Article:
Thursday, April 03, 2008

Visual AIDS Web Gallery

Max-Carlos Martinez (our gallery's Associate Director) and I have co-curated this month's Visual AIDS Web Gallery. Titled "Red, White & Blue," it mixes politics with passion (how surprising for us, no?). The depth of the slide archive at Visual AIDS made our choices much more difficult than I had originally thought it would, but Nelson and Amy were such a pleasure to work with, we enjoyed the entire process. Here's the opening of our curatorial statement:
Given the commotion of the current Presidential campaign season, the cacophony of the highly contentious times in which we live, and the strong range of emotional associations of the three colors that characterize our nation's patriotic symbols, choosing "Red, White & Blue" as the theme for our Visual AIDS Web Gallery seemed an instantly obvious choice as we approached the slide archive. Running with the trilogy concept, we decided to choose work that included 1) "Red, White & Blue" as subject matter; 2) one or a combination of the colors as a formal device; or 3) one of the colors as a predominant emotional cue or metaphor.
The artists whose work we chose include Ronald Casanova, Joe DeHoyos, Donna Haggerty, Reynold Hauser, Bryan Hoffman, Nancer LeMoins, Fran Lewis, Marc Lida, Eduardo Mirales, Joe Monroe, Frank Moore, Luna Luis Ortiz, Tara Popick, David Reyes, Daniel Roberts, James Romberger, Rene Santos, Hugh Steers, Ferenc Suto, and TRET.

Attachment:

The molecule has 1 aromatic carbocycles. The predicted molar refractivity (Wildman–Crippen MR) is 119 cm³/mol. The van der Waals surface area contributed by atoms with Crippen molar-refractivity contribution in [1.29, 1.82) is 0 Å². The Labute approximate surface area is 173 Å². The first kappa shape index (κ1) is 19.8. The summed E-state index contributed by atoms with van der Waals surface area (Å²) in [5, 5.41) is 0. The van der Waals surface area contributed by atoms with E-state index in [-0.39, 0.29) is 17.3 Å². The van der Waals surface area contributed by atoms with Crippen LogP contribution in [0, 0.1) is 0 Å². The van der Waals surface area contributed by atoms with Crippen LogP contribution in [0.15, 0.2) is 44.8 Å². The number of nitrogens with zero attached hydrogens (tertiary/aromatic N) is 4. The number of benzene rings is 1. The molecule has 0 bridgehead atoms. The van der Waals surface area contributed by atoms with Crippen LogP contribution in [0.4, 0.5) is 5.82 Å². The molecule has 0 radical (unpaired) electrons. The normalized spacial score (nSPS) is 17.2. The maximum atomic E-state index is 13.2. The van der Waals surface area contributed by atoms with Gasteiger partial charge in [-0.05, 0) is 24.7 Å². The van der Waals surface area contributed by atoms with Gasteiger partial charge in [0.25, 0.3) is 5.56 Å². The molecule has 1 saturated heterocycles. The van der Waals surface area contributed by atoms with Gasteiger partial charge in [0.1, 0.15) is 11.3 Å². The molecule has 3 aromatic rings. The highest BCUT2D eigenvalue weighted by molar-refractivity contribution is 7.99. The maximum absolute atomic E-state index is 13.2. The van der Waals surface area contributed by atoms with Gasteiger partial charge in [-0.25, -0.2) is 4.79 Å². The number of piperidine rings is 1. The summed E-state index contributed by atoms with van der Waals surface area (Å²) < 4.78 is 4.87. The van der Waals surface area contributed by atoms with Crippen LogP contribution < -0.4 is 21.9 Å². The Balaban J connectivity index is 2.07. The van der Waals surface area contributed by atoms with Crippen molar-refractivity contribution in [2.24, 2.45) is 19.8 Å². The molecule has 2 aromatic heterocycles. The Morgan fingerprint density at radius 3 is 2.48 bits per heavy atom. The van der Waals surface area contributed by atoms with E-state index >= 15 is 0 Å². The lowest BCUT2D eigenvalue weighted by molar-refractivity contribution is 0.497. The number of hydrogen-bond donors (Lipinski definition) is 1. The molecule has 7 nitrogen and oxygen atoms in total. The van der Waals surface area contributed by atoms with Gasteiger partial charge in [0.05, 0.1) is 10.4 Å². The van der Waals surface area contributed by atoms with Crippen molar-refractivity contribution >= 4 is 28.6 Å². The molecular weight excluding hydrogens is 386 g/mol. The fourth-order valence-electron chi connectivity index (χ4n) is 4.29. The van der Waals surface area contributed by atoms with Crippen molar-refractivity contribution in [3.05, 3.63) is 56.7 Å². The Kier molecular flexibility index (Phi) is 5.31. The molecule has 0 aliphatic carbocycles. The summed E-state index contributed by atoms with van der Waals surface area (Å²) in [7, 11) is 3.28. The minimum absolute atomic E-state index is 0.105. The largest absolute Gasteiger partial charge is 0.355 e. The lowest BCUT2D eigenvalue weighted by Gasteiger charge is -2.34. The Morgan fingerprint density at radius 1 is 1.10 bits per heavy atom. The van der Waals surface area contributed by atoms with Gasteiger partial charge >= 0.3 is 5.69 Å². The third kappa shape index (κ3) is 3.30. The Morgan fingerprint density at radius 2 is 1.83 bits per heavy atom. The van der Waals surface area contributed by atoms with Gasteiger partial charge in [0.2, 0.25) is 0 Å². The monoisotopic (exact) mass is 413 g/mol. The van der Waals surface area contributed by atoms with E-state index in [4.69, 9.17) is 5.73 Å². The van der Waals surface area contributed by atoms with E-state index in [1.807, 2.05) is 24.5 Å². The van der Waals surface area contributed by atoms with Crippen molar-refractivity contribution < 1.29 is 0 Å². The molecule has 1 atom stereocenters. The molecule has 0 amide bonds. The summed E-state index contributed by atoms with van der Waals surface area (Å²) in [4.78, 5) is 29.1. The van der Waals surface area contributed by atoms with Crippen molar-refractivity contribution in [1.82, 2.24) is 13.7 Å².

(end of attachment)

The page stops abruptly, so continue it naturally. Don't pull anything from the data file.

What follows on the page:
Please visit the Web Gallery, and while you're at it, save the date for the 3rd Annual Visual AIDS Vanguard Awards Spring Benefit, Strike!, which this year honors Yoko Ono and Tony Feher. Bambino and I had a blast at this event last year and highly recommend it.

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11 Comments:

OpenID ericgelber said...

Ed:

I was looking into the independent curator application process over at NURTUREart Gallery and they do not have a digitized artist registry. You have to go there in person and it makes sense to me to do that first before filling out any applications. Can you talk about that whole process? Do budding curators tend to approach the artists registry after they have a conceptual packaging for an exibition in mind, or is it more common to study the artists first?

4/03/2008 08:44:00 AM  
Blogger S.L. Butler said...

Ed,

I just wrote about the R,W, and B power trio for the April issue of The Brooklyn Rail. As a painter, I'm frustrated by the iconographic baggage imposed by cadmium red, titanium white and ultramarine blue. It's difficult to squeeze these three simple colors onto the palette without conjuring either the patriotic fervor of the confident American or the doubting irony of the protester, but I'm trying anyway.

Best,
Sharon

4/03/2008 09:05:00 AM  
Blogger Edward_ said...

Do budding curators tend to approach the artists registry after they have a conceptual packaging for an exibition in mind, or is it more common to study the artists first?

I've worked both ways when asked to curate/jury from slides. It depends on the context. For regional exhibitions where artists are invited to submit slides of recent work, for example, having a predetermined conceptual theme seems unfairly exclusive to me (a theme should present itself if one seems necessary at all). I'm jurying the Everson Museum biennial later this month, for example, and because it's an invitational, I'm waiting until I see the work to even consider any unifying decision-making guideline other than the broad theme for the exhibition (The Object and Beyond).